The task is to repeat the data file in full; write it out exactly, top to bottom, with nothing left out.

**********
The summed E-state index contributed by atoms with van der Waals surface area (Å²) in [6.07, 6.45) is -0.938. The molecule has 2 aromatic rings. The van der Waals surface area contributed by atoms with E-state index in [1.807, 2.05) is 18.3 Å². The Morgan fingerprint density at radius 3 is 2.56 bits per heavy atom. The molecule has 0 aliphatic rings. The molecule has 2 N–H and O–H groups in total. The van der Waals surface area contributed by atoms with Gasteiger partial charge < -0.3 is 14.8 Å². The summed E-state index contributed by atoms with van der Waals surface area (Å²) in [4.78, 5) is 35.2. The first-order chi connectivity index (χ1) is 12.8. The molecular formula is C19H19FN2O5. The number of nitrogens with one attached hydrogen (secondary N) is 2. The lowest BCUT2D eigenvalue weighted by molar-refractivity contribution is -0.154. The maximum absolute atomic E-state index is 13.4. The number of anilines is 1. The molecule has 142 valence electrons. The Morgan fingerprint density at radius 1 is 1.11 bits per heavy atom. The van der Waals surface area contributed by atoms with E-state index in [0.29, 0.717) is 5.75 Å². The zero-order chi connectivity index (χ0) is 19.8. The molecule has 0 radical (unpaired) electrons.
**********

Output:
The summed E-state index contributed by atoms with van der Waals surface area (Å²) in [6.07, 6.45) is -0.938. The molecule has 2 aromatic rings. The van der Waals surface area contributed by atoms with E-state index in [1.807, 2.05) is 18.3 Å². The Morgan fingerprint density at radius 3 is 2.56 bits per heavy atom. The molecule has 0 aliphatic rings. The molecule has 2 N–H and O–H groups in total. The van der Waals surface area contributed by atoms with Gasteiger partial charge < -0.3 is 14.8 Å². The summed E-state index contributed by atoms with van der Waals surface area (Å²) in [4.78, 5) is 35.2. The first-order chi connectivity index (χ1) is 12.8. The molecular formula is C19H19FN2O5. The number of nitrogens with one attached hydrogen (secondary N) is 2. The lowest BCUT2D eigenvalue weighted by molar-refractivity contribution is -0.154. The maximum absolute atomic E-state index is 13.4. The number of anilines is 1. The molecule has 142 valence electrons. The Morgan fingerprint density at radius 1 is 1.11 bits per heavy atom. The van der Waals surface area contributed by atoms with E-state index in [0.29, 0.717) is 5.75 Å². The zero-order chi connectivity index (χ0) is 19.8. The molecule has 0 radical (unpaired) electrons.